You can begin deciding whom you'd like to write your recommendations as early as the spring of your junior year, and contacting the instructors as soon as you make your decision.
New for 2010: Evaluations
It's not always easy to get a good recommendation. What can a military officer, a nursing supervisor, or a basketball coach say about your likelihood to succeed in law school? LSAC has attempted to alleviate the problem by adding evaluations, in which a person familiar with your work ranks you in specific fields.
Whether you're asking for a recommendation, an evaluation, or both, you need to gather information -- about yourself, and about the work you did for that person.
Preparing your Presentation
Preparing a presentation for your recommenders is as important as is choosing the right people.
Providing the necessary information
To get the best possible recommendation, you must do more than choose the right people. You must also provide them with the information they need and arrange the time to discuss the recommendation with them.
You’ll also need to bring a waiver form (obtained from LSDAS). In order to do this, you must be registered with the LSDAS. Go to LSAC and register if you haven’t already done so; if you’ve registered for the LSAT online or applied in a previous year, you’re already registered.
Choosing your recommenders
In choosing your recommenders, sit down with a copy of your transcript; it may help jog your memory. Try to show that your work is valued in different areas, by getting recommendations from instructors in three different subject areas: one in your major, the other two in subjects as diverse as possible. (If you had a double major, try to get a recommendation for each major.) English, history and philosophy are the admissions officers' favorite subject areas, since they tend to require substantial amounts of reading, writing, and analyzing. These are the best subjects for recommendations. Look for instructors for whom you wrote papers, especially instructors who wrote notes on papers you saved, which you can show to refresh the instructor's memory.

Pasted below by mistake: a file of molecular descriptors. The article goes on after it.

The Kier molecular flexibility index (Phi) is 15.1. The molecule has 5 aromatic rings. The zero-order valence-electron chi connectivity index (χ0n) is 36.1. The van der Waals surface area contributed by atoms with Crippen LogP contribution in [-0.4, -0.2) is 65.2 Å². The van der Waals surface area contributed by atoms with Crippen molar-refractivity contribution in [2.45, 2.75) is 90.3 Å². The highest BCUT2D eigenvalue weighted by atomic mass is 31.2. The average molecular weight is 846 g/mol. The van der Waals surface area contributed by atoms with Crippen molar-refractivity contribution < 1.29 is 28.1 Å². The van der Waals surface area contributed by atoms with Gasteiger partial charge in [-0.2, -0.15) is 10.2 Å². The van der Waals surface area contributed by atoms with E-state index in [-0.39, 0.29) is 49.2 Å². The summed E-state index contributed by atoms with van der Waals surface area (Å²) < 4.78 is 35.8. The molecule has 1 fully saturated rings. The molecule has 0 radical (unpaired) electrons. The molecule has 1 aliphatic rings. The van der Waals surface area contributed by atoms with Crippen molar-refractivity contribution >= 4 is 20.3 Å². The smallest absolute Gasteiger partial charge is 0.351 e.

What if I'm not in school now?
Anyone who has been working full-time for two or more years should try to get an employment reference. If you graduated college in the last two years, most schools will still want to see an academic reference. If you graduated college more than a year or two ago, an academic recommendation may be difficult to obtain. If you had a favorite professor, try to contact that person. If you had previously obtained a recommendation from a professor for a different reason, see if you, the professor, or the career planning office has a copy on file. The instructor may be willing to update or at least reissue the earlier recommendation.
If you have been out of school five or more years, your work record may well be more important than an academic recommendation. This is especially true if your work has been on a management or professional level. However, these recommendations can present special difficulties. In addition to the problem of getting the recommender to commit your good qualities to paper, you may not be ready to tell your employer that you're planning to leave the job. In that case, look around the workplace for someone whom you trust to be both discreet and objective. A coworker on the same or higher level, or (office politics being what they are) a supervisor from another department may be willing to recommend you. You can include a note explaining the absence of a recommendation from your direct supervisor, or you can ask the chosen recommender to discuss the difficulty.
Choosing the Right Recommender
Three of my clients are getting results way lower than they expected. Two of them KNOW the problem is weak recs, or a lack of academic recs. How do they know? In one case, the school said so in writing; they asked the person, "Can't you get any academic recs?" When he said no, so did they. In another instance, the admissions officer "thought out loud" for me while reviewing a file: "Hmm... the recommendations aren't so great." The third one is sure the recs are awesome, but I'm looking at the wait list and rejection letters, and I'm not so sure.
You still doubt? I interviewed Sarah Zearfoss from the U. of Michigan about recommendations last year. You can read the interview right here.
How Do I get the Recs to the Law Schools?
You send them to Law Services as part of the LSDAS service. See the instructions in Getting Rec Letters to the Law Schools. Follow the online instructions carefully. Remember that Law Services is the final arbiter, not me. If my instructions don't seem to work, use theirs. They change the system almost annually, so at least some of my instructions will be obsolete.